BOSTON (AP) -- A cervical cancer study with dramatic results is fanning enthusiasm that the disease can someday be routed with the same kind of weapon that turned back diseases like smallpox and polio: a vaccine.
A cervical cancer vaccine worked on 100 percent of the women who took injections in its first big trial.
"If the promise implicit in the study ... is realized, we could, in our lifetime, see the gradual but progressive dismantling to the barriers to preventing cervical cancer," said Dr. Christopher Crum, a pathologist at Brigham and Women's Hospital in Boston.
It remains unclear how long the protection might last. Even so, researchers say a vaccine could reach the market within five years or so.
The findings were published in Thursday's New England Journal of Medicine. The issue also carries separate research findings showing potential value in an experimental vaccine for genital herpes.
Vaccines work by teaching the body's immune defenses to recognize invading viruses and bacteria. Most types of cancer, by contrast, are blamed largely on genetic mutations and environmental factors. However, virtually all cases of cervical cancer are caused by a sexually transmitted virus -- the human papilloma virus.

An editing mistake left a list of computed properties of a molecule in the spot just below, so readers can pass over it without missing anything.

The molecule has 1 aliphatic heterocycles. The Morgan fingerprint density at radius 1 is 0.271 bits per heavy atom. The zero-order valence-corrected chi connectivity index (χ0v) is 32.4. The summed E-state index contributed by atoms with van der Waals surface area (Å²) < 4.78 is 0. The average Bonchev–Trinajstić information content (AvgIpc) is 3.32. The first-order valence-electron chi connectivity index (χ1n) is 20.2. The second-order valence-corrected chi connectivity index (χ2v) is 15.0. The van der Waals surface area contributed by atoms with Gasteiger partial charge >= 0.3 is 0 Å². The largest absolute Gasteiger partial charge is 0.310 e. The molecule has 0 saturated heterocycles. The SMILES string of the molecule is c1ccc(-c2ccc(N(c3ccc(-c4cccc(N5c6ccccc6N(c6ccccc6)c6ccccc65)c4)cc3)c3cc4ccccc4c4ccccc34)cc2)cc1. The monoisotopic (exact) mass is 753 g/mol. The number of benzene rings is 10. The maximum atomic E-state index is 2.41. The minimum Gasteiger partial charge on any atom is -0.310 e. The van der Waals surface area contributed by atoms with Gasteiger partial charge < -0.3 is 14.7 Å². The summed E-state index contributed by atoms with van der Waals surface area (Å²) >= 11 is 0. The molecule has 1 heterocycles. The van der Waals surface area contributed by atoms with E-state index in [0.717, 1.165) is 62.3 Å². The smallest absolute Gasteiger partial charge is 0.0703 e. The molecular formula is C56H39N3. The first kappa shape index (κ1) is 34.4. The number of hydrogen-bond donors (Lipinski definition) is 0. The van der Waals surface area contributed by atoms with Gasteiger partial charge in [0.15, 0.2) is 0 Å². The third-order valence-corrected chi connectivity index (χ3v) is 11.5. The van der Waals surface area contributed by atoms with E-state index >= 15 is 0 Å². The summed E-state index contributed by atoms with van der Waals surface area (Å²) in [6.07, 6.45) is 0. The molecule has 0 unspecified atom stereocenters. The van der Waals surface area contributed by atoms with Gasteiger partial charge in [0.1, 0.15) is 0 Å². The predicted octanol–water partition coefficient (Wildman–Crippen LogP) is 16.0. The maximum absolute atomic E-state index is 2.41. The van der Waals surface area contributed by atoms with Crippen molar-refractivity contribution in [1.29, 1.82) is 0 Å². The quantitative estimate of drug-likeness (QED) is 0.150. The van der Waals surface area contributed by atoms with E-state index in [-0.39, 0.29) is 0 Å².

A vaccine for cervical cancer is urgently being sought because the disease strikes about 450,000 women worldwide each year, killing about half. It is the leading cancer killer of women in the developing world. In the United States, where Pap tests are widely used for screening, it develops in about 15,000 women annually and kills about a third.
The new vaccine, aimed at the viral strain Type 16, responsible for about half the cases of cervical cancer, was tested on women ages 16 to 23 at 16 sites around the country in a study led by Merck & Co. and the University of Washington. Merck developed the vaccine and funded the research. The women were watched on average for almost a year and a half.
Of 768 women who got vaccine injections, none showed Type 16 infections or precancerous tissue. Of 765 who took dummy injections, 41 came down with persistent infections, and nine developed precancerous tissue.
Inoculated women built up almost 60 times the concentration of virus-fighting antibodies seen in naturally infected women.
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